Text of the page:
From a 20-something adventurer
June 3, 2010
By Ashley Weber
I’ve always lived life in the present, not thinking about consequences. On a trip to Costa Rica last summer, I hiked four hours through a rainforest known for poisonous reptiles—wearing just a bikini and sandals. As I foolishly flip-flopped my way through the jungle, I remembered warnings from the locals:
“Wear hiking books. Snakes attack bare ankles,” they said.
But sensibility didn’t open my eyes until I tripped over one of the gigantic, wriggling black monsters in the path, and I hurriedly scurried back to camp.
My “live for the moment” mentality has led to many great adventures like this one—and plenty of 20/20 hindsight for my 20s. I haven’t always made the brightest decisions.
My greatest “what was I thinking?” moment came when I was residing in New York City after college. While living in my claustrophobia-inducing Manhattan apartment, I fell victim to tenacious, indestructible intruders…bed bugs (remember the outbreak a few years back?).
These blood-sucking pests entered my home uninvited and settled in my bed and floorboards. I was forced to throw away any clothes that couldn’t be tossed into the washing machine (which meant “buh-bye” to my dry clean only, hot pink cashmere sweater). The laundry and exterminator fees totaled about $1,000.
To top off the ensuing nervous breakdown, I tripped over my computer cord while I was vacuuming traces of bed bugs off my mattress. It sent my laptop crashing to the floor, thus endings its life.
The lesson these bugs taught me? It’s pretty easy to lose just about anything to unforeseen calamity. This thought was reinforced just a few months later when my friend Chris went to see a movie and came back to a ransacked apartment. Chris, blessed with foresight I never had, managed to reclaim the value of his belongings through renters insurance he’d purchased.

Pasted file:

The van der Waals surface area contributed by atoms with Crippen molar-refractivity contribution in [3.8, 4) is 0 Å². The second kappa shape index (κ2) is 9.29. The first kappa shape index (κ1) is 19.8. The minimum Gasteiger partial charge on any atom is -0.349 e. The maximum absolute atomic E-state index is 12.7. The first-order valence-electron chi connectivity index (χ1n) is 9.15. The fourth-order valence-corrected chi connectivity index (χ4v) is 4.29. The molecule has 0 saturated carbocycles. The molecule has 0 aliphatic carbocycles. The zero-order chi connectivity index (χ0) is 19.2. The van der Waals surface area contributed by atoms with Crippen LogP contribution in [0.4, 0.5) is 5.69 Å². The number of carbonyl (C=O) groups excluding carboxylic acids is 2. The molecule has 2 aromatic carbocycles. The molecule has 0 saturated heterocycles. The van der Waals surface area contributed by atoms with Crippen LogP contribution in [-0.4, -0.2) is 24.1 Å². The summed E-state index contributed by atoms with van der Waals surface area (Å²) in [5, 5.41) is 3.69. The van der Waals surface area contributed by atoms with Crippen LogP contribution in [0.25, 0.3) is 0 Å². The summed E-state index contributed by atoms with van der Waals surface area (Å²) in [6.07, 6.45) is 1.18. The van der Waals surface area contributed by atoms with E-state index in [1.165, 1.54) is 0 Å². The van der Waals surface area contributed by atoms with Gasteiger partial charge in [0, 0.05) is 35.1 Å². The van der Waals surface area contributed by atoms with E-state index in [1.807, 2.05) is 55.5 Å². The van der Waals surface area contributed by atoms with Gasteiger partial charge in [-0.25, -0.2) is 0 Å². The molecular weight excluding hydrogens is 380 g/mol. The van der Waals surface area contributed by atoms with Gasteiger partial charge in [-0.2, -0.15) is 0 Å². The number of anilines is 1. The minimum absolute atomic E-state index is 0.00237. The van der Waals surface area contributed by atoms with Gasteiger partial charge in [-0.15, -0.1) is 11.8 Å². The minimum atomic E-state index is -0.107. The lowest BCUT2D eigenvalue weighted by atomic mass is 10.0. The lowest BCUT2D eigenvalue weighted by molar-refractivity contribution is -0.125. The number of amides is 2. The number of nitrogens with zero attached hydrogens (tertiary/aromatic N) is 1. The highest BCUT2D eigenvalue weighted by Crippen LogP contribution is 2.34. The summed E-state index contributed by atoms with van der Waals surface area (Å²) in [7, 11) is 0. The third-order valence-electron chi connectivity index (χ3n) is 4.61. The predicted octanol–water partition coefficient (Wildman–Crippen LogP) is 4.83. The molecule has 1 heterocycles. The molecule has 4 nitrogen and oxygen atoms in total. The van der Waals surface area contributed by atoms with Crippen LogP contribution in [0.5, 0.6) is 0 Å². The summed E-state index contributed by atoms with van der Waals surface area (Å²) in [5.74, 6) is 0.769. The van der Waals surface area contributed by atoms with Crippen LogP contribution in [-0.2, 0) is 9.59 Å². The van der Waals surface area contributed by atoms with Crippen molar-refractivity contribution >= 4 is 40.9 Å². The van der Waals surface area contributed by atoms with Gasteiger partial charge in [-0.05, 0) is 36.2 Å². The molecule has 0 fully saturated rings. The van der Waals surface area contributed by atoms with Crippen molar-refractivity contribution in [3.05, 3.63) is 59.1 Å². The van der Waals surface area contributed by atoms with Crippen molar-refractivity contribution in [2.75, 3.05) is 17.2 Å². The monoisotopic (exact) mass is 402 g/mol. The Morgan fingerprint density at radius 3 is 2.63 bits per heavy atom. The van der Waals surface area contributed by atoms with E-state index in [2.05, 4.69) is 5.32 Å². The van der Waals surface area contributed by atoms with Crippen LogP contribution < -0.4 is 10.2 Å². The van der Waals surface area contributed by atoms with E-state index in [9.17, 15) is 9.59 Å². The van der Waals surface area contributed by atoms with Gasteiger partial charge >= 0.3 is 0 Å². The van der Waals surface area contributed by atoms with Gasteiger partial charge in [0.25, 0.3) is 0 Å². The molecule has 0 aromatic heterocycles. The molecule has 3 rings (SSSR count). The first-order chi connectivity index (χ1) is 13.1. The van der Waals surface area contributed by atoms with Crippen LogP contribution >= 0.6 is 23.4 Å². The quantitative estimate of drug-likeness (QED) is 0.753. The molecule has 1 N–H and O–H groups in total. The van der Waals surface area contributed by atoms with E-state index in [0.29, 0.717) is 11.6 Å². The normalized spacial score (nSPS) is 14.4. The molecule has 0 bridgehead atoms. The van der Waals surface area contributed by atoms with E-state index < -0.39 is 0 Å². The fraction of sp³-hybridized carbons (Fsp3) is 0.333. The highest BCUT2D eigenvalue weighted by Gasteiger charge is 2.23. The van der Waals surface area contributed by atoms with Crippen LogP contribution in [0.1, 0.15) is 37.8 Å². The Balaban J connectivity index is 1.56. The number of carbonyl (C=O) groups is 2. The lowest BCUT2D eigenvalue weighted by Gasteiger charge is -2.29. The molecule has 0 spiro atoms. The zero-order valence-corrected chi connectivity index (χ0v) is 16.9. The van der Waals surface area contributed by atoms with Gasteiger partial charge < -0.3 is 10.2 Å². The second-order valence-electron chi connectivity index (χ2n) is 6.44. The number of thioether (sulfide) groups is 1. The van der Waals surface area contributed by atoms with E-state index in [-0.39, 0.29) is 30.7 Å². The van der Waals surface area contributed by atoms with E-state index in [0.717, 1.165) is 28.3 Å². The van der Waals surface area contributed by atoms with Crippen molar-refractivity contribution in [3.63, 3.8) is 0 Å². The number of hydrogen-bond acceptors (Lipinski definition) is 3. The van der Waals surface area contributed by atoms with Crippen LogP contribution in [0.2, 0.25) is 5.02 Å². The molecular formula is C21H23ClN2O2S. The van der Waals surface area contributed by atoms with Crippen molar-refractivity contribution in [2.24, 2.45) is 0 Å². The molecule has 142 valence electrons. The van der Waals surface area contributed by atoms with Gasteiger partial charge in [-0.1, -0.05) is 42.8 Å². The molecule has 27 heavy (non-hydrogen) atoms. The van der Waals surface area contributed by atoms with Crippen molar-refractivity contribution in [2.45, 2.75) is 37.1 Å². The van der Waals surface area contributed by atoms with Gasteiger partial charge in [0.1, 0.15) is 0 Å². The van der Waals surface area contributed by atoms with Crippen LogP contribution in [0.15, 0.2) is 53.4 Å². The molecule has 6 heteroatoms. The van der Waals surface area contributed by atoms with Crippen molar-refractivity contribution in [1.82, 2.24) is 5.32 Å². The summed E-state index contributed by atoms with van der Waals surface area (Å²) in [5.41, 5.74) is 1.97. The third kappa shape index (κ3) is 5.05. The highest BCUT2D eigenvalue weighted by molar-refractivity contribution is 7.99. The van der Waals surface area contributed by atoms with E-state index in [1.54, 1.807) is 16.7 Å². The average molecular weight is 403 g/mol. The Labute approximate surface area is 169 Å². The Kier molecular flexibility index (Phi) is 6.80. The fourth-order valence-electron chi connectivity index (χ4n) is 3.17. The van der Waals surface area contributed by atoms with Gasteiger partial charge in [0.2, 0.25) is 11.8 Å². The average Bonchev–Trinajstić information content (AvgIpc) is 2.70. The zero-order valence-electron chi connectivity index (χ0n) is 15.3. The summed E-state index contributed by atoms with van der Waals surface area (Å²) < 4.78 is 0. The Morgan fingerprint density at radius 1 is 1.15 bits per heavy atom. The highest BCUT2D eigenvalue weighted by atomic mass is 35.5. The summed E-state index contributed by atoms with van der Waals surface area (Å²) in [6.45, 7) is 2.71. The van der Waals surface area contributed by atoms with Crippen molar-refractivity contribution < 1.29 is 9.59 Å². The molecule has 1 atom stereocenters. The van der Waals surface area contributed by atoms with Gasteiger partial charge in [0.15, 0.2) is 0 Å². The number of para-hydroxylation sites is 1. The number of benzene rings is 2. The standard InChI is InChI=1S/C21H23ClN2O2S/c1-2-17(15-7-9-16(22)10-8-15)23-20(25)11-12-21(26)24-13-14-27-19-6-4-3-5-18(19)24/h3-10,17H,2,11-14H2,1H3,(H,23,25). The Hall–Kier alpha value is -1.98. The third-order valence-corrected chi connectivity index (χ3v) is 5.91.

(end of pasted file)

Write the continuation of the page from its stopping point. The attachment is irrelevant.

Chris’s misfortune got me thinking. It truly was luck that kept my apartment from catching the eye of a burglar. (According to the Insurance Information Institute, the burglary rate for renters is about 50 percent higher than for homeowners).
Still, while living in the Big Apple, sometimes the idea of getting renters insurance popped into my mind and I said, “be responsible!” But I would always shrug it off and put the task on my infinite “to-do” list (right under “find the man of my dreams,” and “save money,” which also never happened).
I suffered from the “bad things can’t happen to me” attitude. I thought that my landlord would be financially responsible if thieves or natural disasters struck, but I was wrong; I'd be the one footing that bill.
I ended up leaving New York for Erie and moving back in with my family, so momentarily— while I mooch off of my parents—I don’t need renters insurance. Soon, though, I will have to do the whole adult thing and rent an apartment. The first task on my “to-do” list will be to call my Agent for renters insurance.
From Chris’s experience, I learned that renters insurance will protect belongings against damage from fire, smoke, lightning, vandalism, theft, explosions, windstorms and many other things that can go wrong. (Unfortunately, not bed bugs—but I’m looking into other ways to guard against them).
Basically, I’m starting the conversation with myself early. “Renters insurance is less expensive than cable or Netflix,” I’ve said. It often costs around $100 per year, a small price to pay in the event that my apartment property is stolen or sabotaged by Mother Nature. Plus, if I have auto or life insurance through the same carrier, it may cost even less than that $100.
These kinds of revelations—dressing for the activity, guarding against disasters—have made me a more prepared adult (or a 27-year-old child, according to my mother). I will never again go without renters insurance, especially because it covers my possessions no matter where I am in the world. Thus, if I take my new laptop on my next trip to Costa Rica —it’ll be protected. With hiking boots in tow, my feet will be, too.
An Erie, Pa., native, Ashley earned a fellowship with the International Radio and Television Society that took her to New York City. Life on the red carpet was very exciting, but she missed her family and her two black Labrador retrievers. So in 2008 she returned to her hometown to be a Spanish teacher and freelance writer.